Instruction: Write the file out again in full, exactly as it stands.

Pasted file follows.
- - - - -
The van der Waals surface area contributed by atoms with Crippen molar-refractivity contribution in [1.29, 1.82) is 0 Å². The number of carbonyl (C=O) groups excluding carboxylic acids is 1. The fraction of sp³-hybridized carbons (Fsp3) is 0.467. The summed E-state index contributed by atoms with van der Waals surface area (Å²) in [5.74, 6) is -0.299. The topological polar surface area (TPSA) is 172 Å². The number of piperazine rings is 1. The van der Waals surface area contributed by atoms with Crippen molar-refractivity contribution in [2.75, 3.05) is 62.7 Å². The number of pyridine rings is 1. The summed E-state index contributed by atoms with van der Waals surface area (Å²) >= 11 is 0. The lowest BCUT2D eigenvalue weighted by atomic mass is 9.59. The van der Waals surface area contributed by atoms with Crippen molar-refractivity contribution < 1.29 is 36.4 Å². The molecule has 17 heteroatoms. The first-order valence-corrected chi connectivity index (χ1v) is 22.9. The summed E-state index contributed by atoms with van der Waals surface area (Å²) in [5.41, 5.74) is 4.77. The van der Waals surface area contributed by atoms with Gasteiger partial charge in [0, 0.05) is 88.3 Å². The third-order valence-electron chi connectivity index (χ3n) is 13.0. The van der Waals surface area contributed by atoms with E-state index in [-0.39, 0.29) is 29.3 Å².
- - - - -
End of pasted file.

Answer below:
The van der Waals surface area contributed by atoms with Crippen molar-refractivity contribution in [1.29, 1.82) is 0 Å². The number of carbonyl (C=O) groups excluding carboxylic acids is 1. The fraction of sp³-hybridized carbons (Fsp3) is 0.467. The summed E-state index contributed by atoms with van der Waals surface area (Å²) in [5.74, 6) is -0.299. The topological polar surface area (TPSA) is 172 Å². The number of piperazine rings is 1. The van der Waals surface area contributed by atoms with Crippen molar-refractivity contribution in [2.75, 3.05) is 62.7 Å². The number of pyridine rings is 1. The summed E-state index contributed by atoms with van der Waals surface area (Å²) >= 11 is 0. The lowest BCUT2D eigenvalue weighted by atomic mass is 9.59. The van der Waals surface area contributed by atoms with Crippen molar-refractivity contribution < 1.29 is 36.4 Å². The molecule has 17 heteroatoms. The first-order valence-corrected chi connectivity index (χ1v) is 22.9. The summed E-state index contributed by atoms with van der Waals surface area (Å²) in [5.41, 5.74) is 4.77. The van der Waals surface area contributed by atoms with Gasteiger partial charge in [0, 0.05) is 88.3 Å². The third-order valence-electron chi connectivity index (χ3n) is 13.0. The van der Waals surface area contributed by atoms with E-state index in [-0.39, 0.29) is 29.3 Å².